Exports may increased again when Latin American refineries begin maintenance toward the end of the year.
Distillate and gasoline inventories have been building
Distillate comparative inventory (C.I.) is -4.3 mmb below the 5 year avg but at the highest level since the week ending Mar 30, 2018.
Stocks & C.I. have increased dramatically since June.
Gasoline comparative inventory (C.I.) is +17.6 mmb above the 5 year average and at the highest level since mid-June 2017.
Gasoline stocks have been flat-to-rising during the normal destocking period.
Crude exports are lower but the Brent-WTI differential sends another message
Crude oil exports remain strong but have fallen sharply from 2-3 mmb/d levels from April through July.
Last week's exports were 1.6 mmb/d, 200 kb/d less than the 2018 YTD average of 1.8 mmb/d.
At the same time, the Brent-WTI premium vs 5-yr average is up from $0.13 to $3.43 (25x) since week ending Aug 17.
Premium increased +$4.46 from $3.67 to $8.13.
These changes reflect increased market concerns about supply security.
This could mean increased U.S. exports on the horizon.
Yet foreign refiners have begun to understand the limitations of high-gravity U.S. crude.
Markets have been sensitive to supply concerns in recent weeks
The price rally that began in mid-August reflected renewed market concerns about tighter world supply.
This is an artificial problem created by U.S. sanctions on Iran but real nonetheless.
Iran, Nigeria, Libya & Venezuela production has fallen 1 mmb/d since January & 0.5 mmb/d since May 2018.
Saudi Arabia, Kuwait & UAE have increased production 542 kb/d since April but there is considerable doubt about true spare capacity.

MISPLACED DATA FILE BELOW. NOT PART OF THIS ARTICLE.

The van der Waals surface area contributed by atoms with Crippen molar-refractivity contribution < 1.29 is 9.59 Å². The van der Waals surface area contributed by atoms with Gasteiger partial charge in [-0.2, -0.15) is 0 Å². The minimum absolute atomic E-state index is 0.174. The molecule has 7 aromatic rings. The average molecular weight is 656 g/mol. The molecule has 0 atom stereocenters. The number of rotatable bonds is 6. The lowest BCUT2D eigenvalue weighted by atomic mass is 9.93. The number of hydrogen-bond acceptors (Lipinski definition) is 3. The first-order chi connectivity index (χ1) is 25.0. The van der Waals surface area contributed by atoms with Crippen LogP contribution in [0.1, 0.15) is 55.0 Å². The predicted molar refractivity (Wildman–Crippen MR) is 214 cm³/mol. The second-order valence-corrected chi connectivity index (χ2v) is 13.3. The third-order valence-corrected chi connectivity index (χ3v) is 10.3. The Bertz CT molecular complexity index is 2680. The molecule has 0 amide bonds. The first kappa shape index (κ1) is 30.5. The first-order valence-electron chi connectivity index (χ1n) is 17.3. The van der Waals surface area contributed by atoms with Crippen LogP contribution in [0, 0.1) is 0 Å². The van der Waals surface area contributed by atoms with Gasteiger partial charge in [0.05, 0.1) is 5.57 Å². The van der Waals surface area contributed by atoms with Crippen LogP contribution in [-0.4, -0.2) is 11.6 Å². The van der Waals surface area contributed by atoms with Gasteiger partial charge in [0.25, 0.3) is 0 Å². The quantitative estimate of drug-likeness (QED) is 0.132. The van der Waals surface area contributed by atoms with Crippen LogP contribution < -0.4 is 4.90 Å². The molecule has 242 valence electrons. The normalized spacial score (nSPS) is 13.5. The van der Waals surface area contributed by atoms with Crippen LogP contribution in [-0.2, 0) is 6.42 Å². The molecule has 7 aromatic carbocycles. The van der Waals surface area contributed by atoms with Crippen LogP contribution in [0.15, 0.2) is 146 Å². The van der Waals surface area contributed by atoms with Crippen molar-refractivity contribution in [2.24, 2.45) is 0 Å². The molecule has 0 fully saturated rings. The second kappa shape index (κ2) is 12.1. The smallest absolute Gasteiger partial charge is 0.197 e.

Maximum output was 16.84 mmb/d just before the 2016 production cuts.
If that represents spare capacity then, there is little left to overcome tighter supplies in the future.
IEA suggests that markets have been more-or-less in balance in 2018 and are likely to move into substantial over-supply in 2019.
OPEC forecasts show 2017 deficits continuing through 2018, and reaching a maximum in Q4.
OPEC indicates over-supply by mid-2019 returning to deficit for the rest of that year.
No wonder investors are confused!
Closing thoughts and observations
Oil fundamentals are only part of the story–the global economy is the main factor going forward.
Current U.S. interest rates of 1.9% are 15 times higher (1483%) than the average 0.12% from 2009 through 2015.
Emerging markets are taking the blows for now & a recent study by Oxford Institute for Energy Studies places global economic growth risks above geopolitical risk or shale growth risks for oil price.
Oil supply threat from Iran probably over-stated: sanction relief likely and Iran will find ways to export crude through Iraq & black market.
OPEC spare capacity may be greater than assumed.
Above all, it is critical to recognize that oil markets remain in a period of secular deflation that begain in 2014.
However things turn out, they are not going to return to the old normal.
I expect prices to remain range-bound near or below current levels for the near term and will probably fall in 2019 (but nothing would completely surprise me!)
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US 28 May 2020